Teens love technology. There’s hardly any doubt in that. Along with teens who just consume technology, there are teens who help to develop it. If you’re one of those who love to develop software or in any way contribute to it, then you must read this post about my experience with Google’s pre-university online contest, the Google Code-in and why you too should take part in it.
Before explaining why you should take part in it, I’d like to share with you the reason for which I participated in the contest. The initial reason for me was to have an experience of how software development takes part in the real world. I’ve been coding since past 4 years but until recently I just worked on personal projects. After knowing about this contest and participating in it, I’ve come to know more about open source development and software more than I ever could. The major motivation behind this was getting in touch with real world organizations along with the prizes. Now that I’m competing, I feel much more enlightened and experienced.
Just like me, many of us like to develop software or contribute towards it but limit ourselves to small personal projects which we rarely release. Now the valid question which arises here is, why? Why limit your abilities and experience when you can expand it and explore the world of software development without spending anything but time?
If I tell you that you can apply your development skills to real world with actual open source organizations and get rewarded for it along with getting a never-before experience? Yes, you heard it right. This is all possible with Google Code-in. When I first heard about it, I was filled with anxieties and questions but after learning more about it, most of them vanished away and participating in it made ’em all fade away.
Google Code-in is Google’s online, contest for pre-university students, aged between 13 to 17 years, introducing teenagers to the world of open source. In it you have several open source organizations put up various tasks of varying levels from which you can select the ones you’d like to work upon and submit your work under the stated deadline. The tasks aren’t just related to programming. There are four broad categories of tasks :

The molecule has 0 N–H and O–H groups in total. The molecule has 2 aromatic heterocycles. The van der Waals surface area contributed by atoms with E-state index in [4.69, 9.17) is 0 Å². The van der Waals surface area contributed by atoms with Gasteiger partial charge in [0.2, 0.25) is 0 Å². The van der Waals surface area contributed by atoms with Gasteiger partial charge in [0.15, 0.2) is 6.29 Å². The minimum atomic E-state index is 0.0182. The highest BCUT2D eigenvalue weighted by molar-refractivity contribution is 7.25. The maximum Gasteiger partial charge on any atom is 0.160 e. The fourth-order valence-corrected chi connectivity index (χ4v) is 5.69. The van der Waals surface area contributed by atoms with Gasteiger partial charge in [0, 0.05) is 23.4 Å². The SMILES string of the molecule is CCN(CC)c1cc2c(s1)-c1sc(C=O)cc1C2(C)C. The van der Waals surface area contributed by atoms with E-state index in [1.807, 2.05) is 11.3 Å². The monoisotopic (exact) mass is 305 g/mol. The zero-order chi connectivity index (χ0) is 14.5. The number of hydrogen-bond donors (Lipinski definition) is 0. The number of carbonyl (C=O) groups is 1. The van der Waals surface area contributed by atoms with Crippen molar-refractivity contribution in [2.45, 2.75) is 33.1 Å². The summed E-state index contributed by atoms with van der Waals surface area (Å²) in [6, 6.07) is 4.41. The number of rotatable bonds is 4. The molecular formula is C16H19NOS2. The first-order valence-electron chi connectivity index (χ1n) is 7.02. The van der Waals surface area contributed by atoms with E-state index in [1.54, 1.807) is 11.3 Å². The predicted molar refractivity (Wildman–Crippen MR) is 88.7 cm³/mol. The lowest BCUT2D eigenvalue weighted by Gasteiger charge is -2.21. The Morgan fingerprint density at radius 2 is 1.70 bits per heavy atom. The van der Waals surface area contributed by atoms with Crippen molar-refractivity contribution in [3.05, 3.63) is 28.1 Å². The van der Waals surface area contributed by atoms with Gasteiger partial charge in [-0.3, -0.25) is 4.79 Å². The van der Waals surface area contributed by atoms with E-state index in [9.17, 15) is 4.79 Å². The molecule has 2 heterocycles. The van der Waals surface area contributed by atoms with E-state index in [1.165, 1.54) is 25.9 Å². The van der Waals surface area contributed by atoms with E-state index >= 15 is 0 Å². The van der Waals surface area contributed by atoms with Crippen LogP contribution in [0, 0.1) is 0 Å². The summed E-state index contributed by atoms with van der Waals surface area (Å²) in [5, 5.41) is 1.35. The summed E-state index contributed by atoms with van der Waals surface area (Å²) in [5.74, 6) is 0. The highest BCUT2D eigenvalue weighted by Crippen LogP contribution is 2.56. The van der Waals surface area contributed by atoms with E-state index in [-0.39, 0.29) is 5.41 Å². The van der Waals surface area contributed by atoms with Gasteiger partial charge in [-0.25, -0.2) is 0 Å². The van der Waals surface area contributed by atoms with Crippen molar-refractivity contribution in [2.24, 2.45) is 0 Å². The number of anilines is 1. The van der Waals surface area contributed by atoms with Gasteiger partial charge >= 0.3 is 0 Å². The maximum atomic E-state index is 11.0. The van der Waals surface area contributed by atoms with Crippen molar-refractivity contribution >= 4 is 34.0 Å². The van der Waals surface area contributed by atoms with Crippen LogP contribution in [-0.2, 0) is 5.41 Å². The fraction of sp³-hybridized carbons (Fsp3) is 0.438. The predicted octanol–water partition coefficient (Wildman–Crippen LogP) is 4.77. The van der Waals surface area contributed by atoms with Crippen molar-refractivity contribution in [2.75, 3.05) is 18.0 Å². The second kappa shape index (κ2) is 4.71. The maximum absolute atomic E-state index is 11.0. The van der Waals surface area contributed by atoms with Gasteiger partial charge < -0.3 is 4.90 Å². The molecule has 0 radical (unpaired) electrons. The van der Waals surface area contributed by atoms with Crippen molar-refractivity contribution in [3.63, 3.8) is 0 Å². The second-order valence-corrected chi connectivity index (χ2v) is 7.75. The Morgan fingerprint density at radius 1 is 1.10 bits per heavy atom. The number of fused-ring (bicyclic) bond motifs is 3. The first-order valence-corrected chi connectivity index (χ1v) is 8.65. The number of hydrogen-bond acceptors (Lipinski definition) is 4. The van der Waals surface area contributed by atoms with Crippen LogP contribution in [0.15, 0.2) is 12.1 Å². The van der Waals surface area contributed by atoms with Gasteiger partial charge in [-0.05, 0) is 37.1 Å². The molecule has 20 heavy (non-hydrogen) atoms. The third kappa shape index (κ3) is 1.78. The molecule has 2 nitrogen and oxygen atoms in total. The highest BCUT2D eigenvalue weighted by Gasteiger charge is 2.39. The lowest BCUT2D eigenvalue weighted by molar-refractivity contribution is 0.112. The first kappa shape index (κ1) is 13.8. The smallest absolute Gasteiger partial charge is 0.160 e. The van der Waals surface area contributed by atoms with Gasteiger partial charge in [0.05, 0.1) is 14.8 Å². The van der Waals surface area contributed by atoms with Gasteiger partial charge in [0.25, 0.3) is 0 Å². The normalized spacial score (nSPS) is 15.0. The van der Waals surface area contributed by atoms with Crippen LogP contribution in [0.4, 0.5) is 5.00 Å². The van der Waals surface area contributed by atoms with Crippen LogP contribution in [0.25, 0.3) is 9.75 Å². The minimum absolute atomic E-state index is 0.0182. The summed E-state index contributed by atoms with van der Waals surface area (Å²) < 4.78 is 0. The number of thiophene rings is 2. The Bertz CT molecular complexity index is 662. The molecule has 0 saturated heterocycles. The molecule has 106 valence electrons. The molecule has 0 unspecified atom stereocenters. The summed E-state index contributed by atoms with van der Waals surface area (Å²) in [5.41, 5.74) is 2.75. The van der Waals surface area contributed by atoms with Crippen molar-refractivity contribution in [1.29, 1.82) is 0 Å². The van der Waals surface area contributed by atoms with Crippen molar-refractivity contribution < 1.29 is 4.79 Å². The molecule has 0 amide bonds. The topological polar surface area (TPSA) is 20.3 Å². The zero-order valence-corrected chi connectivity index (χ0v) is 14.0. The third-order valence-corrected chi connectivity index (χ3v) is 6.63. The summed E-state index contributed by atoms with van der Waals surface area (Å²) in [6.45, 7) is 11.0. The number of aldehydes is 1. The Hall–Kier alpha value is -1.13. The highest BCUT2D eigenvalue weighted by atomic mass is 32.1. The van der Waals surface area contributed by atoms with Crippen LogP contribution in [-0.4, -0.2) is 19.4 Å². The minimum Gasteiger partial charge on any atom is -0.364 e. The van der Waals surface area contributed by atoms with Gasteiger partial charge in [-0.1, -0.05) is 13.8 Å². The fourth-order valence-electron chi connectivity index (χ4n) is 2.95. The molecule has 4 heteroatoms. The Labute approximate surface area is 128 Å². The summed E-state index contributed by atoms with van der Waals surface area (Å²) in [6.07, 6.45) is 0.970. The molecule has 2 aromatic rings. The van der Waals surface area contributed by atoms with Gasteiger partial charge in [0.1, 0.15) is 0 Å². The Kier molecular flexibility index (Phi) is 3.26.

This means that even if you aren’t a programmer, you still can participate and complete tasks that appeal to you.
Talking about the organizations which can help you with Google Code-in, the one that comes to my mind most frequently is Sugar Labs.
Sugar is a desktop environment that is an alternative to the ones typically used in Microsoft Windows, Apple’s OS X or other GNU/Linux operating systems. It is conceived as a platform upon which children learn with Sugar Activities. The platform provides mechanisms for collaboration, reflection, and exploration. Sugar Activities cover a broad range of applications: browsing, drawing, composing, writing, programming, etc.
Now you’d think ‘How can Sugar help me out with Code-in?’. The answer is it can help a lot. If you have interest in programming but don’t know anything about it or you’ve just begun programming recently, Sugar can help you with it. If you go over to the official website you’ll find a lot of activities which you can browse to get more info. The ones that interested me the most were those in the ‘Programming’ section. Here you’ll find a lot of interesting add-ons which can be used with Sugar. There are a lot of other activities besides programming which you can have a look at. Explore the website and Sugar, maybe you’ll find something I missed (and don’t forget to share it in the comments section if you do).
On a concluding note, all I can say is if you want a real world experience of open source software technologies and are happy to get prizes for the same, do try your hand at the Google Code-in.
This work is licensed under the Creative Commons Attribution-NoDerivs CC BY-ND License
Copyright © Aditya Jayant Gupta 2016
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